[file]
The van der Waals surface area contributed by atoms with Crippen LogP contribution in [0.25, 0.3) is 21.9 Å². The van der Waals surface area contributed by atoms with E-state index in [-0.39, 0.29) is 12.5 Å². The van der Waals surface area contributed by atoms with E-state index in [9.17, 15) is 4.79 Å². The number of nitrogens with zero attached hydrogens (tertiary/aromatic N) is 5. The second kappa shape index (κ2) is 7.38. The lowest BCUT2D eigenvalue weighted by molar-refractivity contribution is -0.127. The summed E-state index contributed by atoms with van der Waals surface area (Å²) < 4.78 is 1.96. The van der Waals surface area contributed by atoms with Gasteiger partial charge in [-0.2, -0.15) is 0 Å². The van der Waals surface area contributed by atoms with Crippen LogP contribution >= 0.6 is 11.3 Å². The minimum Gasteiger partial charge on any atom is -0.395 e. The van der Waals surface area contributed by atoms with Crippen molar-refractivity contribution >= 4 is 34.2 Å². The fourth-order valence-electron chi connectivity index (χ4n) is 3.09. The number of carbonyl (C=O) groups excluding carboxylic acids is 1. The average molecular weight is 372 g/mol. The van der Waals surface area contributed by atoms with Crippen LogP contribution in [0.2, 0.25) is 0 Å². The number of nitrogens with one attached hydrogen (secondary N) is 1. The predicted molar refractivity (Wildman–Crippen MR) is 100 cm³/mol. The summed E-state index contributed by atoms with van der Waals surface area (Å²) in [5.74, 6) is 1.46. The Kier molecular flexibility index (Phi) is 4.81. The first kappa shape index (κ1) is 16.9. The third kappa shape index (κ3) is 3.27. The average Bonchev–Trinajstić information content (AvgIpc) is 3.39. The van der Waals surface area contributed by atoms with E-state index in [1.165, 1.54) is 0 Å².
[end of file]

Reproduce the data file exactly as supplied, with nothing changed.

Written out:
The van der Waals surface area contributed by atoms with Crippen LogP contribution in [0.25, 0.3) is 21.9 Å². The van der Waals surface area contributed by atoms with E-state index in [-0.39, 0.29) is 12.5 Å². The van der Waals surface area contributed by atoms with E-state index in [9.17, 15) is 4.79 Å². The number of nitrogens with zero attached hydrogens (tertiary/aromatic N) is 5. The second kappa shape index (κ2) is 7.38. The lowest BCUT2D eigenvalue weighted by molar-refractivity contribution is -0.127. The summed E-state index contributed by atoms with van der Waals surface area (Å²) < 4.78 is 1.96. The van der Waals surface area contributed by atoms with Gasteiger partial charge in [-0.2, -0.15) is 0 Å². The van der Waals surface area contributed by atoms with Crippen LogP contribution >= 0.6 is 11.3 Å². The minimum Gasteiger partial charge on any atom is -0.395 e. The van der Waals surface area contributed by atoms with Crippen molar-refractivity contribution >= 4 is 34.2 Å². The fourth-order valence-electron chi connectivity index (χ4n) is 3.09. The number of carbonyl (C=O) groups excluding carboxylic acids is 1. The average molecular weight is 372 g/mol. The van der Waals surface area contributed by atoms with Crippen LogP contribution in [0.2, 0.25) is 0 Å². The number of nitrogens with one attached hydrogen (secondary N) is 1. The predicted molar refractivity (Wildman–Crippen MR) is 100 cm³/mol. The summed E-state index contributed by atoms with van der Waals surface area (Å²) in [5.74, 6) is 1.46. The Kier molecular flexibility index (Phi) is 4.81. The first kappa shape index (κ1) is 16.9. The third kappa shape index (κ3) is 3.27. The average Bonchev–Trinajstić information content (AvgIpc) is 3.39. The van der Waals surface area contributed by atoms with E-state index in [1.165, 1.54) is 0 Å².